The Weekly Postcard: Montezuma Castle Monument, Arizona

    The Weekly Postcard: Montezuma Castle Monument, Arizona
    Last updated: July, 2019

    This week’s postcard comes from Arizona, where I am spending Thanksgiving together with my family this year. This is a snapshot of the Montezuma Castle Monument, a set of well-preserved Indian cliff dwellings near the town of Camp Verde. The structure was built in the 1100s by the Sinagua Indian tribe, a pre-Columbian cultural group that occupied a large area in central Arizona.

    This 20 room high-rise “apartment building” is nestled into a perfectly vertical limestone cliff, about 90 feet (27 meters) from the ground. The structure was most likely accessed through portable ladders, which made it difficult for the enemy tribes to attack it. But perhaps the main reason the Indians choose to built their dwelling so high above the ground was to avoid the the damages caused the annual flooding of Beaver Creek.The dwelling stands proof of the human’s ingenuity and power of survival in an unforgiving desert landscape. For mysterious and unknown reasons, the Sinagua abandoned its habitat in the 1400s.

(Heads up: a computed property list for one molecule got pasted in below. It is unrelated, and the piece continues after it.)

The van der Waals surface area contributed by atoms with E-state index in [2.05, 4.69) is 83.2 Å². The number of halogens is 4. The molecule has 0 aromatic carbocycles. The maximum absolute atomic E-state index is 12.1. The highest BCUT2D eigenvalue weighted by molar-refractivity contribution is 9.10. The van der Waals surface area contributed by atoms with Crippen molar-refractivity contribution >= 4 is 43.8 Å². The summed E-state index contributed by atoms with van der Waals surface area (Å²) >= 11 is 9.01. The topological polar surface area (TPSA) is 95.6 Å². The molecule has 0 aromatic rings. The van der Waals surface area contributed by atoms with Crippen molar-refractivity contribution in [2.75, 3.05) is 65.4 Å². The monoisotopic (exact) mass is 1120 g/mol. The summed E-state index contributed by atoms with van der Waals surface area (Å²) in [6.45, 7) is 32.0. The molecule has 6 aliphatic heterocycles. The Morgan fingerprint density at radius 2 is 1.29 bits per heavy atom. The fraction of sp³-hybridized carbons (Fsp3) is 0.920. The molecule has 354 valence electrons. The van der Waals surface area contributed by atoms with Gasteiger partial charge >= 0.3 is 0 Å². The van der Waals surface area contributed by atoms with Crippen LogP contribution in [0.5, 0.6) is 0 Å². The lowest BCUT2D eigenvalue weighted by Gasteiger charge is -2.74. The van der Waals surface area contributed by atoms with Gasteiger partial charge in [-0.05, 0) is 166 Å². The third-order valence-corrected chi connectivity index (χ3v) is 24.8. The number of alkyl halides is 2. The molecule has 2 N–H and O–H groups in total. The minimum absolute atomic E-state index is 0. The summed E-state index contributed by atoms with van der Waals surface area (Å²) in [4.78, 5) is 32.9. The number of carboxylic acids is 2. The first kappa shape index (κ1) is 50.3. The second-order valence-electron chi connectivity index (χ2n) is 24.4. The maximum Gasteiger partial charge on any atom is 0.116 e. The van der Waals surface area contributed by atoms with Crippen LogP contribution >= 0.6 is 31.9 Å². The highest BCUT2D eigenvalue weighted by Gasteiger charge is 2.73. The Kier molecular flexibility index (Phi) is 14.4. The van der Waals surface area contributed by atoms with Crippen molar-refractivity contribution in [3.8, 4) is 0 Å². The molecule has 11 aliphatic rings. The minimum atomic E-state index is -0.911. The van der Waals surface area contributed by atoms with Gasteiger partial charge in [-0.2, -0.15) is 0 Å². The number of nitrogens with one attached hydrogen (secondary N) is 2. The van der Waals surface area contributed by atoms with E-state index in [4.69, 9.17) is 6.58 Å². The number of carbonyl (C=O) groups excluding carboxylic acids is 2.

The dwelling was was discovered in 1860s and named Montezuma Castle by mistake. The early settlers who discovered the cliff dwelling assumed erroneously they were connected to the Aztec Emperor Montezuma. But in-fact, the Indian tribe of Sinaqua abandoned the dwellings about a hundred years before Montezuma was even born.

    Early visitors to the monument were allowed to access to the structure by climbing a series of ladders up the side of the limestone cliffs. But due to extensive damage caused by the public, access of the ruins was discontinued in 1951. Today, approximately 350,000 people visit the monument annually. The Montezuma Castle is just a 5-minute walk from the parking lot and no more than 30 minutes is needed to check it all out. The monument can make an easy day trip from Phoenix.